The UK’s novel foods regulations will be reviewed to make them more “transparent and effective”, the country’s government has announced.
In a report titled The Benefits of Brexit: How the UK is taking advantage of leaving the EU, the government says it will no longer be necessary to follow the EU process for approving novel foods. Instead, the UK will have a system specifically designed to “support innovation in the sustainable protein sector”.
According to the report, the government will work with the Food Standards Agency (FSA) to update the regulatory framework, creating a system that is “the best in the world for innovators, investors, and consumers”.
Inefficiency and expense
The news will be music to the ears of British alt-protein companies — particularly those working on cultivated meat, who have faced tough hurdles to get their products approved under EU law. Producers of other plant-based foods, such as CBD oil, baobab, hemp, and monk fruit, have faced similar obstacles.
There have long been complaints about the inefficiency and expense of the UK’s novel foods regulations — according to FoodNavigator, thousands of applications were made last March, but only 210 were even considered. The process of getting a new type of food approved usually costs tens of thousands of pounds and can take several years.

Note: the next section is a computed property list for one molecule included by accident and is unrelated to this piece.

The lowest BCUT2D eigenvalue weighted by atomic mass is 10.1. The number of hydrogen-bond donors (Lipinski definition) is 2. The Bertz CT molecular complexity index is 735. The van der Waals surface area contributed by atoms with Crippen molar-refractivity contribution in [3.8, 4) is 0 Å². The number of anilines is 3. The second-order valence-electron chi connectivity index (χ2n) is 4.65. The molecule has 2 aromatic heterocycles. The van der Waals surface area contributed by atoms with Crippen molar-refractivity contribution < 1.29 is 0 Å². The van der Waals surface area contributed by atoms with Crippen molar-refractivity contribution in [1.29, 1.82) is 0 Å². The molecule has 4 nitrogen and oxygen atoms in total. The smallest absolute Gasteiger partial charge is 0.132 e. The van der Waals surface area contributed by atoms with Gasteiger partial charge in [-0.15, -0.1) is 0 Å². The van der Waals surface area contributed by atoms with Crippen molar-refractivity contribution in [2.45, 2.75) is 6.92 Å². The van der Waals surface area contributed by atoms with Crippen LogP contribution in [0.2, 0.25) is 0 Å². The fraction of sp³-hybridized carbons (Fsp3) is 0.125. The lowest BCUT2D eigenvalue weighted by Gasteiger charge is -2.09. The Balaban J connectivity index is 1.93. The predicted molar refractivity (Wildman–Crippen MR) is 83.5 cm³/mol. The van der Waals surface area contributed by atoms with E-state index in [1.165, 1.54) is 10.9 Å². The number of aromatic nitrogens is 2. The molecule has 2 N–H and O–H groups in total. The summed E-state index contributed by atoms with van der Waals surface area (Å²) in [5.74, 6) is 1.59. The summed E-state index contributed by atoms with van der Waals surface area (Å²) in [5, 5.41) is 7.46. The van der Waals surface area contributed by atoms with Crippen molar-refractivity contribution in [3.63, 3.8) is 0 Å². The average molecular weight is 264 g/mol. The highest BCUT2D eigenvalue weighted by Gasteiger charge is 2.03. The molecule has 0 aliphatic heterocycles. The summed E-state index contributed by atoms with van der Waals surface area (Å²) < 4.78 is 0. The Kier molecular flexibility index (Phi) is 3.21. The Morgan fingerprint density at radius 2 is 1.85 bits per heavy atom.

An exciting time
Many commenters have previously suggested that the UK is behind the curve when it comes to innovation in the food industry. Singapore, for example, has already approved the sale of cultivated meat, and there are suggestions that the US may be next — the FDA and USDA have been collaborating on a regulatory agreement since 2019, with the USDA recently seeking comments on labelling.
But the updated UK regulations could help the country catch up. Russ Tucker, co-founder of British cultivated meat company Ivy Farm Technologies, welcomed the news.
“It’s an exciting time to be in the cultivated meat sector in the UK, with these plans providing a pathway to us getting Ivy Farm Technologies products onto the shelves!” he said on LinkedIn.